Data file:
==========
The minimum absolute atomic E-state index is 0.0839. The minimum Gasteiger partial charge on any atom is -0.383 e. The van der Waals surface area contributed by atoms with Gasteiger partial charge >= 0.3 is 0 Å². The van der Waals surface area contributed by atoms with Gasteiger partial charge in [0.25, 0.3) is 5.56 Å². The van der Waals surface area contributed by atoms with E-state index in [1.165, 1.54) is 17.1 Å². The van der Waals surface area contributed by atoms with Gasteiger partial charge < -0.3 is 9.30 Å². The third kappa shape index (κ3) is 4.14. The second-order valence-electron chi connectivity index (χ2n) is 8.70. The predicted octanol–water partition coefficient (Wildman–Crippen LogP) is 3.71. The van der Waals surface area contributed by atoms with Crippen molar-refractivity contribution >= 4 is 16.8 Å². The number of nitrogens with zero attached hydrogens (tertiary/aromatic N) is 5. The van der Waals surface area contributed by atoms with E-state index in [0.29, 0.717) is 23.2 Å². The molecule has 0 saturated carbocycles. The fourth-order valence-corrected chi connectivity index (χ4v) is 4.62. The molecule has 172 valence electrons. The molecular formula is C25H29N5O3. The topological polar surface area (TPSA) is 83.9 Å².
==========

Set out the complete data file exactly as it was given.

The minimum absolute atomic E-state index is 0.0839. The minimum Gasteiger partial charge on any atom is -0.383 e. The van der Waals surface area contributed by atoms with Gasteiger partial charge >= 0.3 is 0 Å². The van der Waals surface area contributed by atoms with Gasteiger partial charge in [0.25, 0.3) is 5.56 Å². The van der Waals surface area contributed by atoms with E-state index in [1.165, 1.54) is 17.1 Å². The van der Waals surface area contributed by atoms with Gasteiger partial charge < -0.3 is 9.30 Å². The third kappa shape index (κ3) is 4.14. The second-order valence-electron chi connectivity index (χ2n) is 8.70. The predicted octanol–water partition coefficient (Wildman–Crippen LogP) is 3.71. The van der Waals surface area contributed by atoms with Crippen molar-refractivity contribution >= 4 is 16.8 Å². The number of nitrogens with zero attached hydrogens (tertiary/aromatic N) is 5. The van der Waals surface area contributed by atoms with E-state index in [0.29, 0.717) is 23.2 Å². The molecule has 0 saturated carbocycles. The fourth-order valence-corrected chi connectivity index (χ4v) is 4.62. The molecule has 172 valence electrons. The molecular formula is C25H29N5O3. The topological polar surface area (TPSA) is 83.9 Å².